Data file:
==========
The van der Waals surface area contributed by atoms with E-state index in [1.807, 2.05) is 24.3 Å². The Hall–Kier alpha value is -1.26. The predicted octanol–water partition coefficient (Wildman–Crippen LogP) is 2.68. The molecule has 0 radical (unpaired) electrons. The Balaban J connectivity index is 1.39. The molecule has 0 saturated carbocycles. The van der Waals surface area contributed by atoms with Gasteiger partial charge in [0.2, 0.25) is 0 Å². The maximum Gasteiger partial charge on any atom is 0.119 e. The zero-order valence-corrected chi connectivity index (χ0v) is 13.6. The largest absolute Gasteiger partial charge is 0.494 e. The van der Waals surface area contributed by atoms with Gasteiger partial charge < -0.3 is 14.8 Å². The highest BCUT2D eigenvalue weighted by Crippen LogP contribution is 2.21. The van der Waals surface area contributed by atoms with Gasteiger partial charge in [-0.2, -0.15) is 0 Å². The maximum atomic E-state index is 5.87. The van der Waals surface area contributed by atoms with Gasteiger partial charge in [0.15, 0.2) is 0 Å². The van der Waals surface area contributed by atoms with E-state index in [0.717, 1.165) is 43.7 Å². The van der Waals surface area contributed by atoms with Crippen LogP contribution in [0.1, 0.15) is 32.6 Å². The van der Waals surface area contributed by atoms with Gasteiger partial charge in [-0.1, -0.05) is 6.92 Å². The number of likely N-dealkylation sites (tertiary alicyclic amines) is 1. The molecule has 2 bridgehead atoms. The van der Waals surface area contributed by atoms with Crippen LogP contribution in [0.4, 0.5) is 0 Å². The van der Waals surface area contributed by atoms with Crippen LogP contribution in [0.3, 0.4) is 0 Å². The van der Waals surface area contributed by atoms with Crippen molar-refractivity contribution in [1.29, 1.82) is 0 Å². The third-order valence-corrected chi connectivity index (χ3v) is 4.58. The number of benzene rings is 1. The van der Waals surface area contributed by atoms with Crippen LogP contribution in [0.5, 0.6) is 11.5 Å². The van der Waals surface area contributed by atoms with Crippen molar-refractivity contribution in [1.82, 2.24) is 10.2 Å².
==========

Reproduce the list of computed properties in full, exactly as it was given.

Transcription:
The van der Waals surface area contributed by atoms with E-state index in [1.807, 2.05) is 24.3 Å². The Hall–Kier alpha value is -1.26. The predicted octanol–water partition coefficient (Wildman–Crippen LogP) is 2.68. The molecule has 0 radical (unpaired) electrons. The Balaban J connectivity index is 1.39. The molecule has 0 saturated carbocycles. The van der Waals surface area contributed by atoms with Gasteiger partial charge in [0.2, 0.25) is 0 Å². The maximum Gasteiger partial charge on any atom is 0.119 e. The zero-order valence-corrected chi connectivity index (χ0v) is 13.6. The largest absolute Gasteiger partial charge is 0.494 e. The van der Waals surface area contributed by atoms with Gasteiger partial charge < -0.3 is 14.8 Å². The highest BCUT2D eigenvalue weighted by Crippen LogP contribution is 2.21. The van der Waals surface area contributed by atoms with Gasteiger partial charge in [-0.2, -0.15) is 0 Å². The maximum atomic E-state index is 5.87. The van der Waals surface area contributed by atoms with Gasteiger partial charge in [0.15, 0.2) is 0 Å². The van der Waals surface area contributed by atoms with E-state index in [0.717, 1.165) is 43.7 Å². The van der Waals surface area contributed by atoms with Crippen LogP contribution in [0.1, 0.15) is 32.6 Å². The van der Waals surface area contributed by atoms with Gasteiger partial charge in [-0.1, -0.05) is 6.92 Å². The number of likely N-dealkylation sites (tertiary alicyclic amines) is 1. The molecule has 2 bridgehead atoms. The van der Waals surface area contributed by atoms with Crippen LogP contribution in [0.4, 0.5) is 0 Å². The van der Waals surface area contributed by atoms with Crippen LogP contribution in [0.3, 0.4) is 0 Å². The van der Waals surface area contributed by atoms with Crippen molar-refractivity contribution in [1.29, 1.82) is 0 Å². The third-order valence-corrected chi connectivity index (χ3v) is 4.58. The number of benzene rings is 1. The van der Waals surface area contributed by atoms with Crippen LogP contribution in [0.5, 0.6) is 11.5 Å². The van der Waals surface area contributed by atoms with Crippen molar-refractivity contribution in [1.82, 2.24) is 10.2 Å².